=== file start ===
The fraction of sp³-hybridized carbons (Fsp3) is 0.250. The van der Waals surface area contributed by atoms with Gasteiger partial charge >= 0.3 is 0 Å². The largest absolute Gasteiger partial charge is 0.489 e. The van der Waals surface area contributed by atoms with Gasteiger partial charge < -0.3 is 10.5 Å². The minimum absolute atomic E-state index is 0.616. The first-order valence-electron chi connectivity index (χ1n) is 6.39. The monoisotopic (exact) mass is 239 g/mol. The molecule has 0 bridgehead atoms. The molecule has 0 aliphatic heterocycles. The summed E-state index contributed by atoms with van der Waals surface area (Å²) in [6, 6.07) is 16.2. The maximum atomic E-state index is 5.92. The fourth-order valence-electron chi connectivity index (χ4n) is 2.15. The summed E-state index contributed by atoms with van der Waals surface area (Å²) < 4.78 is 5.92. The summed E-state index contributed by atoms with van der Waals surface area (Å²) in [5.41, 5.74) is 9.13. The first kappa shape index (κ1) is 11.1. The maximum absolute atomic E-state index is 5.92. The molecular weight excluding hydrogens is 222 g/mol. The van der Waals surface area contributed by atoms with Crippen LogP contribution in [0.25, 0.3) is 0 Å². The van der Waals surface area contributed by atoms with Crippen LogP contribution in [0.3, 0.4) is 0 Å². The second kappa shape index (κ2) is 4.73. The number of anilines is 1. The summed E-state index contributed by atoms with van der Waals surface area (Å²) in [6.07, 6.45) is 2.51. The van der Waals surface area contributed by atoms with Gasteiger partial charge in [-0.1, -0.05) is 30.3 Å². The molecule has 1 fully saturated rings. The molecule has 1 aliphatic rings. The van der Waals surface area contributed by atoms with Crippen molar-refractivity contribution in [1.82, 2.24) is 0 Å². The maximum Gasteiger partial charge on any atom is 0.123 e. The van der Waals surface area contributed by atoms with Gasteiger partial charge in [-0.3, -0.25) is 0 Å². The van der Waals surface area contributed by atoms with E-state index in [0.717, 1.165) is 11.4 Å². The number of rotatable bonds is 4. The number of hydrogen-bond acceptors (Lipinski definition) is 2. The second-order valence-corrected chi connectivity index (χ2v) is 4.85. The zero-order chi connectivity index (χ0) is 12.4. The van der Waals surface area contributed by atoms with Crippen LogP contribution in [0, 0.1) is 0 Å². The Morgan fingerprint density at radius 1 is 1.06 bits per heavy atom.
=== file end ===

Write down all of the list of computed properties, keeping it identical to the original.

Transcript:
The fraction of sp³-hybridized carbons (Fsp3) is 0.250. The van der Waals surface area contributed by atoms with Gasteiger partial charge >= 0.3 is 0 Å². The largest absolute Gasteiger partial charge is 0.489 e. The van der Waals surface area contributed by atoms with Gasteiger partial charge < -0.3 is 10.5 Å². The minimum absolute atomic E-state index is 0.616. The first-order valence-electron chi connectivity index (χ1n) is 6.39. The monoisotopic (exact) mass is 239 g/mol. The molecule has 0 bridgehead atoms. The molecule has 0 aliphatic heterocycles. The summed E-state index contributed by atoms with van der Waals surface area (Å²) in [6, 6.07) is 16.2. The maximum atomic E-state index is 5.92. The fourth-order valence-electron chi connectivity index (χ4n) is 2.15. The summed E-state index contributed by atoms with van der Waals surface area (Å²) < 4.78 is 5.92. The summed E-state index contributed by atoms with van der Waals surface area (Å²) in [5.41, 5.74) is 9.13. The first kappa shape index (κ1) is 11.1. The maximum absolute atomic E-state index is 5.92. The molecular weight excluding hydrogens is 222 g/mol. The van der Waals surface area contributed by atoms with Crippen LogP contribution in [0.25, 0.3) is 0 Å². The van der Waals surface area contributed by atoms with Crippen LogP contribution in [0.3, 0.4) is 0 Å². The second kappa shape index (κ2) is 4.73. The number of anilines is 1. The summed E-state index contributed by atoms with van der Waals surface area (Å²) in [6.07, 6.45) is 2.51. The van der Waals surface area contributed by atoms with Gasteiger partial charge in [-0.1, -0.05) is 30.3 Å². The molecule has 1 fully saturated rings. The molecule has 1 aliphatic rings. The van der Waals surface area contributed by atoms with Crippen molar-refractivity contribution in [1.82, 2.24) is 0 Å². The maximum Gasteiger partial charge on any atom is 0.123 e. The van der Waals surface area contributed by atoms with Gasteiger partial charge in [-0.3, -0.25) is 0 Å². The van der Waals surface area contributed by atoms with E-state index in [0.717, 1.165) is 11.4 Å². The number of rotatable bonds is 4. The number of hydrogen-bond acceptors (Lipinski definition) is 2. The second-order valence-corrected chi connectivity index (χ2v) is 4.85. The zero-order chi connectivity index (χ0) is 12.4. The van der Waals surface area contributed by atoms with Crippen LogP contribution in [0, 0.1) is 0 Å². The Morgan fingerprint density at radius 1 is 1.06 bits per heavy atom.